(Excerpt) Read more at americanthinker.com ...


TOPICS: General Discusssion; Moral Issues; Theology
KEYWORDS: christians; forgiveness; jeanvaljean; lesmiserables; lesmiz; moviereview

1 posted on 01/13/2013 7:01:52 AM PST by SeekAndFind
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To: SeekAndFind

I posted a story about LM from the Acton Institute yesterday.

Great story, great film. Even from Hollyweird, we can see God’s truth shine through.


2 posted on 01/13/2013 7:08:06 AM PST by SoFloFreeper
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To: SoFloFreeper

Grace. Redemption. Love. Excellent rendition of Les Mis.


3 posted on 01/13/2013 7:13:34 AM PST by shankbear (The tree of Liberty appears to be perishing because there are few patriots willing to refresh it.)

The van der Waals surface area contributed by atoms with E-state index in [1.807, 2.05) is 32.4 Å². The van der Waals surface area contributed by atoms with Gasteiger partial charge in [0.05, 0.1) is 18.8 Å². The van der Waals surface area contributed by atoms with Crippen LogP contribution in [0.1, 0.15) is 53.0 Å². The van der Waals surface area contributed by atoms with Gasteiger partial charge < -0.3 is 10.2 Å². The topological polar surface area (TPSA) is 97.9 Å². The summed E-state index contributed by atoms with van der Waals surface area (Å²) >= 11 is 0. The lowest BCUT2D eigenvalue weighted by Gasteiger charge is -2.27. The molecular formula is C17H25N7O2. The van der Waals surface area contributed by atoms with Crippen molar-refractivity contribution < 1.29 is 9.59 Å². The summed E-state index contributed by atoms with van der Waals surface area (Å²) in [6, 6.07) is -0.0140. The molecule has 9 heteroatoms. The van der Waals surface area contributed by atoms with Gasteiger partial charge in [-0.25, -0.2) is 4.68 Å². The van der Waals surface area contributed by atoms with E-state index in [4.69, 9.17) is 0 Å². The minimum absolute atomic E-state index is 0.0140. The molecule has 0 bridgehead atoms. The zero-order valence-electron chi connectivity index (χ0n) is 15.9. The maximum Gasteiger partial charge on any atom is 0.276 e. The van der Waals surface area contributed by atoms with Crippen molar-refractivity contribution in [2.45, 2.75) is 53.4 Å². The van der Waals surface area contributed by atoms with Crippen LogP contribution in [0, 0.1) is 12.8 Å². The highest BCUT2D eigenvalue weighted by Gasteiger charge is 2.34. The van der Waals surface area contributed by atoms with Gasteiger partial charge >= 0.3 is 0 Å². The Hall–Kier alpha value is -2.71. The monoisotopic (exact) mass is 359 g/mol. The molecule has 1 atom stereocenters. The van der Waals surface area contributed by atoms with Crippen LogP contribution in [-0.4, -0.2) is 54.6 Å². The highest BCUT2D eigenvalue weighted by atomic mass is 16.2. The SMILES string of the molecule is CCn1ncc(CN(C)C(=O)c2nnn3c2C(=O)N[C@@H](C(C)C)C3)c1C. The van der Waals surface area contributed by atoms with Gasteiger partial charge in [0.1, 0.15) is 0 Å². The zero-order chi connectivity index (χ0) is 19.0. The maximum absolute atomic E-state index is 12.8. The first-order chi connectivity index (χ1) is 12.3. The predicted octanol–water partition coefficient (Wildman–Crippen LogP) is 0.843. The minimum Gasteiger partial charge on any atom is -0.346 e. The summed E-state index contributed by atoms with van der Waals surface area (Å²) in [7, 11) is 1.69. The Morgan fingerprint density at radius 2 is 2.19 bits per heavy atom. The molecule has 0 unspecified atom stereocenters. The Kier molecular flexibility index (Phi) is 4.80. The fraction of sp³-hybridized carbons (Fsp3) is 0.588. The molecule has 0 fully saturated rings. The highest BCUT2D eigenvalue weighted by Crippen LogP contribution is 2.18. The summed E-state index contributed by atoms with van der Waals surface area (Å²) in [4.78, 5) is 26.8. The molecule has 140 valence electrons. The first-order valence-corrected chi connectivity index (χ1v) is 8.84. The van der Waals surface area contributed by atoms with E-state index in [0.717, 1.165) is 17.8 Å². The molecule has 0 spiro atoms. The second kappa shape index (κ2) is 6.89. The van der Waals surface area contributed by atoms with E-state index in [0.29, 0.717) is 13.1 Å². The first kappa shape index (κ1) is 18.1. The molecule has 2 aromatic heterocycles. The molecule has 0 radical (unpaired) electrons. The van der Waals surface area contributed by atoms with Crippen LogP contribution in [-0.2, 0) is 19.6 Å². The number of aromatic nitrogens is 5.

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To: SeekAndFind

I thought Rusell Crowe was outstanding.


4 posted on 01/13/2013 7:13:44 AM PST by onedoug
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To: SeekAndFind

If a book is good enough to inspire a movie...read the book. The movie is always a disappointment in comparison. (and it was the Bishop of Digne, not a “priest”)


5 posted on 01/13/2013 7:15:43 AM PST by gorush (History repeats itself because human nature is static)
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To: SeekAndFind

Good analysis. I’ll be seeing it this week. Have to see the Hobbit first. But I’ve read LM several times, most recently an audio version what was wonderful. I prefer the 10th anniversary concert version to the 25th. I saw the stage version with the original cast but had a migraine at the time so barely remember it. This story has been part of my life for forty years.


6 posted on 01/13/2013 7:23:03 AM PST by Mercat (To love another person is to see the face of God.)